A COMMUNITY fundraiser has been set up with an enormous goal to ‘reorder’ a Grade I-listed historic church in an effort to improve accessibility, community use and ‘restore the true heritage’ of its village.

Darton All Saints - which has stood for more than 500 years - has numerous indoor issues which are ‘preventing the church from serving the community as well as it could’, according to Father Tim Stevens.

Members have raised more than £15,000 so far in order to restore the building and install key new features, including a community meeting room, disabled access improvements and the moving and restoring the organ.

The goal is to raise a grand total of £266,156 - an estimated figure given by contractors - in order to complete the improvements, which are hoped to see the church restored to its 16th century state but with improved modern-day useability.

“The vision we have is to restore the church to its original medieval state, both for the congregation and for the community as a whole,” said Fr Tim.

“This isn’t only about worship, it’s somewhere the community can come and events can be held.

“It’s about enabling the future of this community to make the most of it, and allowing groups to use the space much better.”

The historic building - which was consecrated in 1517 - is home to numerous valuable artefacts including a marble effigy of John Silvester, a legendary Tower of London blacksmith from Kexborough, which was sculpted in the 16th century by Peter Scheemakers.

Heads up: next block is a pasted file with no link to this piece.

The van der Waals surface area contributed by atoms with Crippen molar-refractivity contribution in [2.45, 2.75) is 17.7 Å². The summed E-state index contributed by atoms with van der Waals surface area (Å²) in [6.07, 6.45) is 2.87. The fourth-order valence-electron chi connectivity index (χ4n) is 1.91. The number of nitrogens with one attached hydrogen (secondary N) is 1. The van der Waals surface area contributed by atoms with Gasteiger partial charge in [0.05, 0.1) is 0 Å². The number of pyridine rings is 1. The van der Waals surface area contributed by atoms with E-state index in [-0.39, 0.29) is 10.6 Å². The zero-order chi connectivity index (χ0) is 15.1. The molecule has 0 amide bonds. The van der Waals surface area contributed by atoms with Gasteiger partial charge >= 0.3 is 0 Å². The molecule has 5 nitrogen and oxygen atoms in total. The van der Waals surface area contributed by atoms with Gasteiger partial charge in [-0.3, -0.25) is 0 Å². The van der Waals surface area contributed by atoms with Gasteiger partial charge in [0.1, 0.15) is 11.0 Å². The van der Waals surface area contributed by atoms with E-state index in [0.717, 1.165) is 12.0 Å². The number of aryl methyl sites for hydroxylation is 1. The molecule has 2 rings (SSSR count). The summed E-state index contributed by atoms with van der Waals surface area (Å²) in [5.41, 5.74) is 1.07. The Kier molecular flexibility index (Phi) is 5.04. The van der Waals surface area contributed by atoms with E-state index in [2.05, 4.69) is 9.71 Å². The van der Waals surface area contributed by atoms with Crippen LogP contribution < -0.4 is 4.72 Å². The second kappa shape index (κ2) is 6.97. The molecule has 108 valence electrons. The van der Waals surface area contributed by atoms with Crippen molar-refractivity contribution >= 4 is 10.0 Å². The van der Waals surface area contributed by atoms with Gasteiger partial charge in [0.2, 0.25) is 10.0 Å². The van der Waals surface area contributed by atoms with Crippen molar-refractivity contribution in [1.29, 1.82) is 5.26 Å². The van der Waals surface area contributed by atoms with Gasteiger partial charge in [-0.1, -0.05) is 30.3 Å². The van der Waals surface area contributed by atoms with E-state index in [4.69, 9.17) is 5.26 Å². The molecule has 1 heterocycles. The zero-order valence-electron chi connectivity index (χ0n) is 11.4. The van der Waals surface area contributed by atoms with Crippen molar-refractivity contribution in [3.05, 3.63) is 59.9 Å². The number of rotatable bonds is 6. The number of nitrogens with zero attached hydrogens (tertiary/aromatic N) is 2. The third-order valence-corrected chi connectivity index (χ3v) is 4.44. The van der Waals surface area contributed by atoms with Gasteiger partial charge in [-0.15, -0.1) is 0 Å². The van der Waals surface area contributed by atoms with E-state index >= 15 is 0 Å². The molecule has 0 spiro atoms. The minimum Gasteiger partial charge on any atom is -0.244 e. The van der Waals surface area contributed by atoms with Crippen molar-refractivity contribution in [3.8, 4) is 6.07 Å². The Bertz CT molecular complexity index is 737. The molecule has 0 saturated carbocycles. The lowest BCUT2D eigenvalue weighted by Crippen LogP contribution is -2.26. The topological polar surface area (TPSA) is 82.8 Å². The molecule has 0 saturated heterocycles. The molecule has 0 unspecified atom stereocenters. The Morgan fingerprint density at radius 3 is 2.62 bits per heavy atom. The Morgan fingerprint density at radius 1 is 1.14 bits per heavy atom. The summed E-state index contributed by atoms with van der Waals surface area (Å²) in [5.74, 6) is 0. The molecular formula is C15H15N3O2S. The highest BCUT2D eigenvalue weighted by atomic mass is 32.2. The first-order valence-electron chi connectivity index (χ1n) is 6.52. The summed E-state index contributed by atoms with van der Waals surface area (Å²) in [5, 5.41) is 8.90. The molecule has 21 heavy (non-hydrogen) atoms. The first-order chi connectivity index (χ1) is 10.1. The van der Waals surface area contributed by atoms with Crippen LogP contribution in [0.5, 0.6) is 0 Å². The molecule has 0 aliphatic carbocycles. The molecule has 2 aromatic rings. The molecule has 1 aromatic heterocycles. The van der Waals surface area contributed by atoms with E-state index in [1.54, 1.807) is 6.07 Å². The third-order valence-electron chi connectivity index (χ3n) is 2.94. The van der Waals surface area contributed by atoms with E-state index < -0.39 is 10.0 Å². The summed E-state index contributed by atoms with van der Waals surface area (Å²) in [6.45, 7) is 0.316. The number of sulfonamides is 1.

This monument is largely hidden by the current placement of the organ, and is in desperate need of cleaning and restoration, according to Fr Tim.

“Specialists are needed to complete these improvements as the building is Grade I-listed, and fixed furnishings such as the Victorian choir stalls and historic artefacts have to be moved by professionals.

“We will also be publishing a book at the end of the reordering, to credit anyone who has contributed in any way by donating.”

The most costly single part of the reordering is the £83,000 cost of moving the organ, which has over 600 pipes and is currently mounted on the ground level in a corner where it can’t be heard.

Another key part of the project, Fr Tim said, is to remove the temporary altar platform which was installed on a temporary licence of 15 months, but has now stood for more than five years.

“We really want it to look like what it would have done 500 years ago, but with better accessibility and more suitability for our community,” he added.